Victims’ Law Enacted in Colombia


Al Jazeera – TRANSCEND Media Service

It marks the first attempt to redress suffering caused by class-based conflict.

Colombia has enacted a landmark “Victims’ Law” aimed at redressing the estimated four million victims of the country’s long-running internal conflict.

The law creates mechanisms for compensating survivors of the tens of thousands of people, mostly civilians, killed since 1985 in Colombia’s civil war. Stolen land is to be returned to hundreds of thousands of displaced.

President Juan Manuel Santos signed the law on Friday in the presence of UN Secretary-General Ban Ki-Moon.

“Today is a historic day,” said Santos speaking to a crowd of 600 guests including the Colombia’s military brass, senior judges and representatives of than two million internally displaced. Santos has made the law the prime focus of his 10-month-old administration.

“Our country is not condemned to 100 years of solitude,” he added, invoking the title of the novel by Colombia’s winner of the Nobel Prize in Literature, Gabriel Garcia Marquez, which depicts the nation as one that can’t escape endless cycles of violence.

Authorities say the law will take a decade to implement and cost at least $20bn. Additionally, the conflict has not yet ended. The country remains beset by conflict, though leftist rebels and right-wing bands control far less territory than they did a decade ago.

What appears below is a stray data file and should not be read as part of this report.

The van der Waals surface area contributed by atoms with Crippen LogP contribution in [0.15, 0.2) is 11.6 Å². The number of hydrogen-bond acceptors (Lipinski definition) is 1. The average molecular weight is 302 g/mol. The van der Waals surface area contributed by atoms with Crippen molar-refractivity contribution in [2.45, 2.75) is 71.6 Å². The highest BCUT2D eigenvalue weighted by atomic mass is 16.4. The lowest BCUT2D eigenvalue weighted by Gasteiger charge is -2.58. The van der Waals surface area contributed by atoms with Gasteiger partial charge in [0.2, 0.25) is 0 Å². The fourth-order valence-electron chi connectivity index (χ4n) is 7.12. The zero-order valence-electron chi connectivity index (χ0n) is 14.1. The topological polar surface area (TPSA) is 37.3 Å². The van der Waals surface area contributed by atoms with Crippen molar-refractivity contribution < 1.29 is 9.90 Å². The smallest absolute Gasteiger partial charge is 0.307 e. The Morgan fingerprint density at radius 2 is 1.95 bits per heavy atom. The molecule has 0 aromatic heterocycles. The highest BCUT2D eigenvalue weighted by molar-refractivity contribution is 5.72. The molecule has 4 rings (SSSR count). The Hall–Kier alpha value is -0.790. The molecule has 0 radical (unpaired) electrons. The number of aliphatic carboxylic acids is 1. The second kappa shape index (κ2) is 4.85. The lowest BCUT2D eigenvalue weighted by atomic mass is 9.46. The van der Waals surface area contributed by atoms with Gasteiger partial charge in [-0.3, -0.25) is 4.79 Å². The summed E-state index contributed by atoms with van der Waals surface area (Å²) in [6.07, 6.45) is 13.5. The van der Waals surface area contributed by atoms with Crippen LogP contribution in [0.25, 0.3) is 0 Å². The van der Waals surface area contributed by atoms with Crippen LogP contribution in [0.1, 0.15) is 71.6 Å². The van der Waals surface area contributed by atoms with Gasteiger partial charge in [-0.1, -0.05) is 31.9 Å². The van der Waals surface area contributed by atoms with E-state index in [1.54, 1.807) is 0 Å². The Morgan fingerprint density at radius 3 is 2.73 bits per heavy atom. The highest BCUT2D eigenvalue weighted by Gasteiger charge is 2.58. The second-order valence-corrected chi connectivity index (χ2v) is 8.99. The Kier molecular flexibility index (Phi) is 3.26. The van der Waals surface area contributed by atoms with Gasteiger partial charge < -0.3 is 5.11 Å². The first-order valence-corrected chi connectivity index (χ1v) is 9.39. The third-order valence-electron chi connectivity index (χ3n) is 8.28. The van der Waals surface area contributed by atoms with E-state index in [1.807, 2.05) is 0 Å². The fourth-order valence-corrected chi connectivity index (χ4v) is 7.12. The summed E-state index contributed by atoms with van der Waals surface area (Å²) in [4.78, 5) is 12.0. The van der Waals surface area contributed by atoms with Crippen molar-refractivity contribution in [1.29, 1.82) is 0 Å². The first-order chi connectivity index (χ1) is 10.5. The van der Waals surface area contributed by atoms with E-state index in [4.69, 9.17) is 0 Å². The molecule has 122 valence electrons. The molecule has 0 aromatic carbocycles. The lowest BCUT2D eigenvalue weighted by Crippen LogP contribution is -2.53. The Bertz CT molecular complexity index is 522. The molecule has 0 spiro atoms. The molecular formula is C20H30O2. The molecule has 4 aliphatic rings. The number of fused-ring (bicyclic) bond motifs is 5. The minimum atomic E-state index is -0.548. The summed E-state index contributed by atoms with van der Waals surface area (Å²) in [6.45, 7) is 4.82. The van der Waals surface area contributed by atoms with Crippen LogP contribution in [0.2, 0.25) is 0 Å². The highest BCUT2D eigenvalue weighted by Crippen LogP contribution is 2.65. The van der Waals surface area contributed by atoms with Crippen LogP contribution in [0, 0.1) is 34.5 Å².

CODHES, a human rights group, says 49 people seeking to reclaim stolen land have been killed since 2002. Eight of these people were killed this year alone.

UN Secretary-General, Ban Ki-Moon pledged the UN support saying, “The United Nations will do all it can to support the governement and the victims in their efforts to build lasting democracy, peace and reconcilation.”

He added, however, that “the job has just begun”.

Tentative public praise

Many victims applauded the law, but also expressed concern.

“I think that without seriously getting under control ‘parapolitics’, the ‘para-economy’ and those who have cleared out lands, it will be very difficult to produce processes of restitution of land and reparations,” said Rep. Ivan Cepeda, longtime head of Colombia’s organization of victims of state crimes.

He was referring to Colombia’s so-called paramilitaries, privately funded far-right militias that emerged in the 1980s to counter kidnapping and extortion by leftist rebels.

The paramilitaries devolved into drug-trafficking gangs, used by wealthy landowners to extend their holdings at the expense of peasants, indigenous groups and Afro-Colombians.

The paramilitaries continue to exert a powerful, violent and corrupting influence in rural Colombia, where the central government remains relatively weak and local politicians and military officials sometimes aid and abet them.

Jailed paramilitary warlords who surrendered in exchange for promises of relative leniency have admitted to ordering more than 50,000 murders. Human rights activists say the death toll could be triple that amount.

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